Every year, fava beans’ fast and fleeting season gets us excited when we first see them at the farmer’s market. And we buy a ton. And then we get them home and remember why we only cooked them once last year: A bag the size of an over-inflated basketball takes about and 103 minutes to prep. First you peel them, then you shell them, then you blanch them, then you peel the beans again. And THEN you get to start cooking.
With the help of 4 year old Desmond as prep cook, this time it took only about 102 minutes to prep the fava beans. After which he chewed one for two bites and promptly spit it out. 7 year old Violet on the other hand loved the bruschetta we made. We served it with fresh calamari simmered in marinara. The beans, fresh and in season, are almost bacony in flavor and creamy like few other fresh beans. Desmond and I now appreciate the unsung labors of prep cooks in every seasonally-driven restaurant. Or at least I do. He now, I hope, appreciates the efforts of the seasonally-driven gastroparent who cooks.
Fresh Fava Bean Prep
Buy a couple of pounds of fresh fava bean pods. If there’s no scale, max out the vegetable bag until it can take no more favas. You’re only doing this once this year, so remember to make the meal worth it. You’ll be surprised by how few beans you get from this bag.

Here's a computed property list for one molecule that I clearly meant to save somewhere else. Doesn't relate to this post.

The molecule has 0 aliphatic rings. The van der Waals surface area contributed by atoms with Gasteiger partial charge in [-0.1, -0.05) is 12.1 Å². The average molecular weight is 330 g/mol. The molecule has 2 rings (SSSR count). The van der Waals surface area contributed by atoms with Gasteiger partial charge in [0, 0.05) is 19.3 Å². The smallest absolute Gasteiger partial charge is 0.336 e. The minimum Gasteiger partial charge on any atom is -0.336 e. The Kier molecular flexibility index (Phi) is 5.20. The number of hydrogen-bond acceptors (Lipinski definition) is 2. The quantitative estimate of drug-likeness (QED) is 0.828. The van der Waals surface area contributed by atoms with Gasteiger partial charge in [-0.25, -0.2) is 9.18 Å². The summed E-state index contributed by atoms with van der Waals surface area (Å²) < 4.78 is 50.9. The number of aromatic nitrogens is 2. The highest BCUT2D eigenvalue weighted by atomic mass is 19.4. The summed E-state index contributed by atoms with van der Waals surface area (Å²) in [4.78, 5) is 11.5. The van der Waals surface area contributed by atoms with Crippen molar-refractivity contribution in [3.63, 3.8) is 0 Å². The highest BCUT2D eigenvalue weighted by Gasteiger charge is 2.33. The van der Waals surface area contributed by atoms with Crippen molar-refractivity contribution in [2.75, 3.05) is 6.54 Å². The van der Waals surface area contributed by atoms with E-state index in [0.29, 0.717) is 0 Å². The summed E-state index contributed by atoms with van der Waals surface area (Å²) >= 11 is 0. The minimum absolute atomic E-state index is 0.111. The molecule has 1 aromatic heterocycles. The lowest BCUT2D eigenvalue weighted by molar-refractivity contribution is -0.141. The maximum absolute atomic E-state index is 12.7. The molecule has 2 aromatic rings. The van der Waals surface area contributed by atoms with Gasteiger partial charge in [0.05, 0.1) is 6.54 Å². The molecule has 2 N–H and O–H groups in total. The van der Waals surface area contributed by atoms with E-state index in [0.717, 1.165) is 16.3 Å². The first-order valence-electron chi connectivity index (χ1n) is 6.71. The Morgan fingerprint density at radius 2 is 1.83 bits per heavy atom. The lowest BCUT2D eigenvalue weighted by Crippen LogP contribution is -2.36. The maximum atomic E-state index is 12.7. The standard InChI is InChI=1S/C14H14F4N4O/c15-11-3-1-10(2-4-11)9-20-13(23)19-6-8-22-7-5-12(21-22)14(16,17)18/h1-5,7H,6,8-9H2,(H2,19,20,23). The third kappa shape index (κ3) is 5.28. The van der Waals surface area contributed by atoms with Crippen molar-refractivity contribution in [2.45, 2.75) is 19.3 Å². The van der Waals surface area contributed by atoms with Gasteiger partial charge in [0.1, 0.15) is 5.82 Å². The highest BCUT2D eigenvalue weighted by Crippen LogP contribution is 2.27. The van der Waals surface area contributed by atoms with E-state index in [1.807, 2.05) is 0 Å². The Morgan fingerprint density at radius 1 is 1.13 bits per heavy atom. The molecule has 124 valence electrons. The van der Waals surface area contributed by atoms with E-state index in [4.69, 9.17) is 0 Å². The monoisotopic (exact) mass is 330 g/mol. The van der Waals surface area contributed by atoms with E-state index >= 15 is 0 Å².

Grab the stem of a pod and unzip it. Half the time this works.
Split the pod down the seam with your thumb or finger and push or pull out the beans
After about 48 minutes of this, you’ll have about 33 beans. Keep going. You’ll get it done. The kids like doing this. For about 9 minutes.
Blanch the beans in salted water for several minutes, or until tender. To test, pop the bean outside of its now easy-to-remove second layer of protection and eat the bean, discarding the weird little membrane on the outside. You want the bright green beans within just the creamy side of al dente, but not cooked until they’ve lost their vibrant bright color. If they’re army green, you’ve taken them too far.
Rinse the cooked beans in a colander under cold running water, to both stop the cooking and cool for peeling.
Now, 98 minutes later, you’re ready to cook.
Minty Fava Bean and Ricotta Bruschetta with Prosciutto
It takes a long time to prep the fresh favas, but it’s worth it at least once a year. The creamy sweetness of the ricotta plays into and against the creamy sweet earthiness of fresh favas. The prosciutto amplifies in inherent savoriness of the beans. Toasted rustic bread is crunchy counterpoint to it all.
2 cups freshly cooked fava beans
1/4 cup mint leaves, finely chopped
a pinch of salt
a few grinds of freshly ground black pepper or a small pinch of red pepper flakes
a jot of olive oil
a squeeze of fresh lemon juice
toasted rustic bread, cut into nice sized single serving pieces
1 slice of prosciutto, roughly chopped
In a medium bowl, smash the fava beans with the side of a fork or a potato masher, until crushed a bit, but not too crushed. Mix in mint, salt, pepper, olive oil, lemon juice.
Meanwhile, toast bread. Spread bread with ricotta. Top with fava bean mixture, and prosciutto and serve.